Emotional intelligent people can identify, manage, evaluate, and understand their own emotions and the emotions of people they interact with. We can think of emotional intelligence as the combination of your personality, charisma, and social awareness. When Salovey and Mayer two of the global experts created the expression emotional intelligence in 1990, they described it as "a form of social intelligence that involves the ability to monitor one’s own and others’ feelings and emotions, to discriminate among them, and to use this information to guide one’s thinking and action." Another way to think of Emotional Intelligence, is to combine, Self-Awareness + Social Awareness, and Self-Management + Relationship Management. No matter what definition you follow, most subject matter experts including TalentSmart, agree that among 33 critical professional skills prioritized, emotional intelligence is the leading differentiator in work and personal performance, and it is responsible for over 60% of people professional’s and personal achievements.
Unfortunately, over the last few years, because of the compound effect of different crises that occurred since 2020, well-being, self-control, cautious planning, and emotional health have declined causing both emotional and financial loss. As people get more isolated, and struggle financially, emotional intelligence continues to suffer, with negative impacts across business, personal growth, and social inclusion. Over the next 3-4 quarters, businesses and people will continue to experience hardship as market volatility as recession become more pronounced. With this, the overall societal emotional health will worsen. Following, I will provide some statistics and guidance on how to avoid this crisis and how to tap into the transformative personal and business growth embedded in emotional intelligent decisions.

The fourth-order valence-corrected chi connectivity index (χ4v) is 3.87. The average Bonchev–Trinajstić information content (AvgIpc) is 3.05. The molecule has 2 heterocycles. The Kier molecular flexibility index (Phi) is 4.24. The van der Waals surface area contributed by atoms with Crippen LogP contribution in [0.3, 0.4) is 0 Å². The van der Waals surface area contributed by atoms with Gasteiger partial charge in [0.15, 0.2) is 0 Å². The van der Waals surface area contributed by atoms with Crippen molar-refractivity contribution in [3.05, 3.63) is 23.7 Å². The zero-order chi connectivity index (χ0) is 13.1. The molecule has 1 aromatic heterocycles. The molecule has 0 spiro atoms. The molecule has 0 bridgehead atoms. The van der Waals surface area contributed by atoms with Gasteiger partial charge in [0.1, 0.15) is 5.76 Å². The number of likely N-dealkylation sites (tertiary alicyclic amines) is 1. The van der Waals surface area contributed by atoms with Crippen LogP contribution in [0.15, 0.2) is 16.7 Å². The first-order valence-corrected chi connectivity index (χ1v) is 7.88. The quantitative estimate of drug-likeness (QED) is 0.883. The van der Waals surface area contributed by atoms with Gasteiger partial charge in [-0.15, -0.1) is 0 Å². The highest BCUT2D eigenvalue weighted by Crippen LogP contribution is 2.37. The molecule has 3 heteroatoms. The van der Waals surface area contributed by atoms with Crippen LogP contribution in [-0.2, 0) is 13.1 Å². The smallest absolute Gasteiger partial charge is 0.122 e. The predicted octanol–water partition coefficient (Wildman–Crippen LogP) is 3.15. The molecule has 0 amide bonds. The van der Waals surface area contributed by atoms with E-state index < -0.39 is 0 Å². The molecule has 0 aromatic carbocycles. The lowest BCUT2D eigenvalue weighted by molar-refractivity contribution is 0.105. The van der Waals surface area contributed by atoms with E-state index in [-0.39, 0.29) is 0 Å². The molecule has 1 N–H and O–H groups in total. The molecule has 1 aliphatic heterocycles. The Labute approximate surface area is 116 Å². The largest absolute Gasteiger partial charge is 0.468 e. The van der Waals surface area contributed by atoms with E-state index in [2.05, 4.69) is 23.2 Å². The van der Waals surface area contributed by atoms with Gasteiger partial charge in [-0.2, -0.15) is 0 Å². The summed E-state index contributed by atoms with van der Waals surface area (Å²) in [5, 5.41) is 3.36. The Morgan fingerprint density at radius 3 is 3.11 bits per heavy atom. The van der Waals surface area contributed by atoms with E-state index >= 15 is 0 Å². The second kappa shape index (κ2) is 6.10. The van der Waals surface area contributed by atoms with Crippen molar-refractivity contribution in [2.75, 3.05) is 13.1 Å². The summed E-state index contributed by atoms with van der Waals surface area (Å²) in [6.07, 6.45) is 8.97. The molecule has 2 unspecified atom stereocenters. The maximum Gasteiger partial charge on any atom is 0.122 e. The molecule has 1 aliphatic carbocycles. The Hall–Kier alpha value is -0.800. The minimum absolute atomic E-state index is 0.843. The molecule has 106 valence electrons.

IQ is overrated and not sufficient to succeed
Let’s first clarify why IQ is not enough. We live in a society where IQ continues to be prioritized, and where high IQ is believed to be the engine for growth and success. However, based on existing research and quantitative analysis, IQ by itself is not a very good predictor of career performance. According to Steve Hunter for instance, in the best-case scenario, IQ accounts for about 25 percent of the likelihood of individual success. Other specialists estimate that that 10 percent may be a more realistic estimate of success based on IQ.
Statistics of emotional intelligence impacts
The following statistics on the other hand demonstrate why Emotional Intelligence is the key for productivity, growth, and success of an individual and of businesses. Here are some impactful statistics taking from leading emotional intelligence such as Social.com:
90% of top performers have above average emotional intelligence.
75% of the Fortune 500 use emotional intelligence training.
Emotionally intelligent people earn $29,000 more on an average per year.
Every point increase in emotional intelligence adds $1,300 to an annual salary.
Individual and business coaching investment point to a 7X ROI within 12 months.
Emotional intelligent marketers and investors perform better during economic crisis.